Yesterday my e30 started generating a persistant CEL (Check Engine Light) error 1221 which indicates the o2 sensor has failed or is sensing values so far out of spec it can’t be interpretted. I suspect that driving around with a nagging misfire for almost a month fouled the sensor. The sensor is only a couple months old, which is a shame. Thankfully I kept my old sensor which I’ll use until it fails or I finally swap in a s52 engine.

February 12, 2013 mechanical, repairs

Picked up a very reasonably priced and brand new o2 sensor. Took 5 minutes to install:

  1. locate the o2 sensor on the passenger side of the engine bay where it is screwed into the exhaust manifold
  2. spray it with some PB blaster and wait over night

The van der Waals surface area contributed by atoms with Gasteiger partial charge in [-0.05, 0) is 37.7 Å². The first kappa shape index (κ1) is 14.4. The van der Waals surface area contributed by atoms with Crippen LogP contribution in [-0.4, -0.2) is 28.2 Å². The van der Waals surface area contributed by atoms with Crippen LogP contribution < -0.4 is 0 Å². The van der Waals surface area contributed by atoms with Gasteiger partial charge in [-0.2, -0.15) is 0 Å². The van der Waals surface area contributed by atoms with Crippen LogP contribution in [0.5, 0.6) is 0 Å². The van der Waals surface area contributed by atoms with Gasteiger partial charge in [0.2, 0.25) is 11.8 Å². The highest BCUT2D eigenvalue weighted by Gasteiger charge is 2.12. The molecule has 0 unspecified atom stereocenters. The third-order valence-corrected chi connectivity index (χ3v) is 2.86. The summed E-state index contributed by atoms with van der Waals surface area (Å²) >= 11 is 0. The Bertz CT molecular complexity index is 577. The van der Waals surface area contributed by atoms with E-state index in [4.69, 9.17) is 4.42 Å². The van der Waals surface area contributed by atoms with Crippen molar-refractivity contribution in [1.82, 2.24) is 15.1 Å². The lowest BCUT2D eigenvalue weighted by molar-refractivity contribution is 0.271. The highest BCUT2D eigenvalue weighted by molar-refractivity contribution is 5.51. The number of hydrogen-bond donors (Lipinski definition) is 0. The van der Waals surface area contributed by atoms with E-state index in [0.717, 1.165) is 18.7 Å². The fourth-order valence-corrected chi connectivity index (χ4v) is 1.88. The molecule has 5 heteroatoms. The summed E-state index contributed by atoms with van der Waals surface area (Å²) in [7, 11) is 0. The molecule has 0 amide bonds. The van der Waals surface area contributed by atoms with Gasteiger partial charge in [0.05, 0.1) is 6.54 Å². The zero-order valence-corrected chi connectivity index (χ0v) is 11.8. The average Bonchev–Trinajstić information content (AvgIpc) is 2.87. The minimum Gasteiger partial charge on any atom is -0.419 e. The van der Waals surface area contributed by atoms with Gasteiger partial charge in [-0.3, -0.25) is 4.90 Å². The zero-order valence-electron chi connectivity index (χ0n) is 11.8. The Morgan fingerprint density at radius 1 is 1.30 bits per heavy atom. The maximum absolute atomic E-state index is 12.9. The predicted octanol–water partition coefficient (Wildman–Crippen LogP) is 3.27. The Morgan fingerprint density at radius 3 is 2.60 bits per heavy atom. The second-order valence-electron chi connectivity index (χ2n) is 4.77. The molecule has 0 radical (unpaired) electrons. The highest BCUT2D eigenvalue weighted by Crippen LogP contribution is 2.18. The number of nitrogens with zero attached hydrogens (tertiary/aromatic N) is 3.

3. disconnect the o2 sensor from it’s harness
  4. because the o2 sensor is very close to the chasis you will not be able to use an o2 sensor wrench, instead use vise grips (push towards the firewall to loosen)
  5. remove the old o2 sensor
  6. manually thread the new sensor being careful not to get anti-seize compound on the tip
  7. you may have to flip the wiring harness around to keep it from getting twisted. tighten with the vise grips, turn towards radiator to tighten

The most important thing I learned was that all the commonly available o2 sensor wrenches will not work on the e30, but vise grips work perfectly. So I have 3 tools to return to Pepboys. I didn’t have access to the special BMW wrench but it’s hardly necessary.

This seems to have made no difference to how my car runs. Even though the old sensor was entirely encrusted in carbon and crud it was working fine or had no bearing on the car’s stalling, bogging and CEL.


Above: The new o2 sensor fitted to the exhaust manifold.

Part Numbers:

Oxygen Sensor, 325i/is/iC/iX (9/87-91) 11-78-1-734-393-M14

November 18, 2012 repairs